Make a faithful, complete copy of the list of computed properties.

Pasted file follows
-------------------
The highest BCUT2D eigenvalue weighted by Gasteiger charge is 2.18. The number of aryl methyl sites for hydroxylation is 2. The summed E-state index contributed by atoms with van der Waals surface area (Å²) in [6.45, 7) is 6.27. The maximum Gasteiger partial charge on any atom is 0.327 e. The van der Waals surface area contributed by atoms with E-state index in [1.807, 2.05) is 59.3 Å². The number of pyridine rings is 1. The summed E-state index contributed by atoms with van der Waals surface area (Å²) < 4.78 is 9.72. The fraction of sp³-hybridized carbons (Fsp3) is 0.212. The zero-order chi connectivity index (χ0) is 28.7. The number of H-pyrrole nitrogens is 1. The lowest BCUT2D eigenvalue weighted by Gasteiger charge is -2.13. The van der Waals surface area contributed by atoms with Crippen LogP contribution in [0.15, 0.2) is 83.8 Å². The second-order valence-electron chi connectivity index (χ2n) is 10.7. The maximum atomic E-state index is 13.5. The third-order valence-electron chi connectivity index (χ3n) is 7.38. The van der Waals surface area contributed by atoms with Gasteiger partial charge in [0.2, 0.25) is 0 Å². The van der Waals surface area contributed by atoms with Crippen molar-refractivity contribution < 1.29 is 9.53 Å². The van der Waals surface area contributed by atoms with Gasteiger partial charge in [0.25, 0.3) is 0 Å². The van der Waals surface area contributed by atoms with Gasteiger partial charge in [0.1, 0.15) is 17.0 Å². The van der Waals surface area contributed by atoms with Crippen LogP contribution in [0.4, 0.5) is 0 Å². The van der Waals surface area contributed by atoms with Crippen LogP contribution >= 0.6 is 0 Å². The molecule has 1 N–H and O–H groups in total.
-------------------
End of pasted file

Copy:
The highest BCUT2D eigenvalue weighted by Gasteiger charge is 2.18. The number of aryl methyl sites for hydroxylation is 2. The summed E-state index contributed by atoms with van der Waals surface area (Å²) in [6.45, 7) is 6.27. The maximum Gasteiger partial charge on any atom is 0.327 e. The van der Waals surface area contributed by atoms with E-state index in [1.807, 2.05) is 59.3 Å². The number of pyridine rings is 1. The summed E-state index contributed by atoms with van der Waals surface area (Å²) < 4.78 is 9.72. The fraction of sp³-hybridized carbons (Fsp3) is 0.212. The zero-order chi connectivity index (χ0) is 28.7. The number of H-pyrrole nitrogens is 1. The lowest BCUT2D eigenvalue weighted by Gasteiger charge is -2.13. The van der Waals surface area contributed by atoms with Crippen LogP contribution in [0.15, 0.2) is 83.8 Å². The second-order valence-electron chi connectivity index (χ2n) is 10.7. The maximum atomic E-state index is 13.5. The third-order valence-electron chi connectivity index (χ3n) is 7.38. The van der Waals surface area contributed by atoms with Gasteiger partial charge in [0.2, 0.25) is 0 Å². The van der Waals surface area contributed by atoms with Crippen molar-refractivity contribution < 1.29 is 9.53 Å². The van der Waals surface area contributed by atoms with Gasteiger partial charge in [0.25, 0.3) is 0 Å². The van der Waals surface area contributed by atoms with Gasteiger partial charge in [0.1, 0.15) is 17.0 Å². The van der Waals surface area contributed by atoms with Crippen LogP contribution in [0.4, 0.5) is 0 Å². The van der Waals surface area contributed by atoms with Crippen LogP contribution >= 0.6 is 0 Å². The molecule has 1 N–H and O–H groups in total.